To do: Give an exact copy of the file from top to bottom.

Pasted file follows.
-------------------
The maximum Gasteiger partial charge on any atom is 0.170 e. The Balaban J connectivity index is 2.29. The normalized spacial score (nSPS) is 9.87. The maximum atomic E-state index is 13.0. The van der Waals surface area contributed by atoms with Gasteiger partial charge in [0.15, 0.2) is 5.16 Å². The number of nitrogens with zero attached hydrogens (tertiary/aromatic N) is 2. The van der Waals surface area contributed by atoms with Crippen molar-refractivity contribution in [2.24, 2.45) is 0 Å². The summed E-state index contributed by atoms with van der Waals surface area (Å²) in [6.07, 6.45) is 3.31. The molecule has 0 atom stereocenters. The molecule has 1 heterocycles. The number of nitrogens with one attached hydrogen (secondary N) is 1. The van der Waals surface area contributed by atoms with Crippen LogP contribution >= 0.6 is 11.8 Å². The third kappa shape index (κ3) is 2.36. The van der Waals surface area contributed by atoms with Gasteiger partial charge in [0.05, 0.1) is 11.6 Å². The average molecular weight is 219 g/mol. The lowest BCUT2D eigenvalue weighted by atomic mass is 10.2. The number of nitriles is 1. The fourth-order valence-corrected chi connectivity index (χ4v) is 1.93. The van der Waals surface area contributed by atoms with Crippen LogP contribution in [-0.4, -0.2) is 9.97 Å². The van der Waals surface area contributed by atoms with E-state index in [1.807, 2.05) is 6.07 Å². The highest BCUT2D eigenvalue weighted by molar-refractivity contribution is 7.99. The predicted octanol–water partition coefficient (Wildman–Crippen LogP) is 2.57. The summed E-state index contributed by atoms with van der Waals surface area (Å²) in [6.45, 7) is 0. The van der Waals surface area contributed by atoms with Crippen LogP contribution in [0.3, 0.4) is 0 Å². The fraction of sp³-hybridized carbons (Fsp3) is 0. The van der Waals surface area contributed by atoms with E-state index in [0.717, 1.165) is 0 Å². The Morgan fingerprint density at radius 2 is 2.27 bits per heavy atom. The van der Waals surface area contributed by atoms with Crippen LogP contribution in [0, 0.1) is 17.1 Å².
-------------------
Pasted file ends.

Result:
The maximum Gasteiger partial charge on any atom is 0.170 e. The Balaban J connectivity index is 2.29. The normalized spacial score (nSPS) is 9.87. The maximum atomic E-state index is 13.0. The van der Waals surface area contributed by atoms with Gasteiger partial charge in [0.15, 0.2) is 5.16 Å². The number of nitrogens with zero attached hydrogens (tertiary/aromatic N) is 2. The van der Waals surface area contributed by atoms with Crippen molar-refractivity contribution in [2.24, 2.45) is 0 Å². The summed E-state index contributed by atoms with van der Waals surface area (Å²) in [6.07, 6.45) is 3.31. The molecule has 0 atom stereocenters. The molecule has 1 heterocycles. The number of nitrogens with one attached hydrogen (secondary N) is 1. The van der Waals surface area contributed by atoms with Crippen LogP contribution >= 0.6 is 11.8 Å². The third kappa shape index (κ3) is 2.36. The van der Waals surface area contributed by atoms with Gasteiger partial charge in [0.05, 0.1) is 11.6 Å². The average molecular weight is 219 g/mol. The lowest BCUT2D eigenvalue weighted by atomic mass is 10.2. The number of nitriles is 1. The fourth-order valence-corrected chi connectivity index (χ4v) is 1.93. The van der Waals surface area contributed by atoms with Crippen LogP contribution in [-0.4, -0.2) is 9.97 Å². The van der Waals surface area contributed by atoms with E-state index in [1.807, 2.05) is 6.07 Å². The highest BCUT2D eigenvalue weighted by molar-refractivity contribution is 7.99. The predicted octanol–water partition coefficient (Wildman–Crippen LogP) is 2.57. The summed E-state index contributed by atoms with van der Waals surface area (Å²) in [6.45, 7) is 0. The van der Waals surface area contributed by atoms with Crippen LogP contribution in [0.3, 0.4) is 0 Å². The fraction of sp³-hybridized carbons (Fsp3) is 0. The van der Waals surface area contributed by atoms with E-state index in [0.717, 1.165) is 0 Å². The Morgan fingerprint density at radius 2 is 2.27 bits per heavy atom. The van der Waals surface area contributed by atoms with Crippen LogP contribution in [0, 0.1) is 17.1 Å².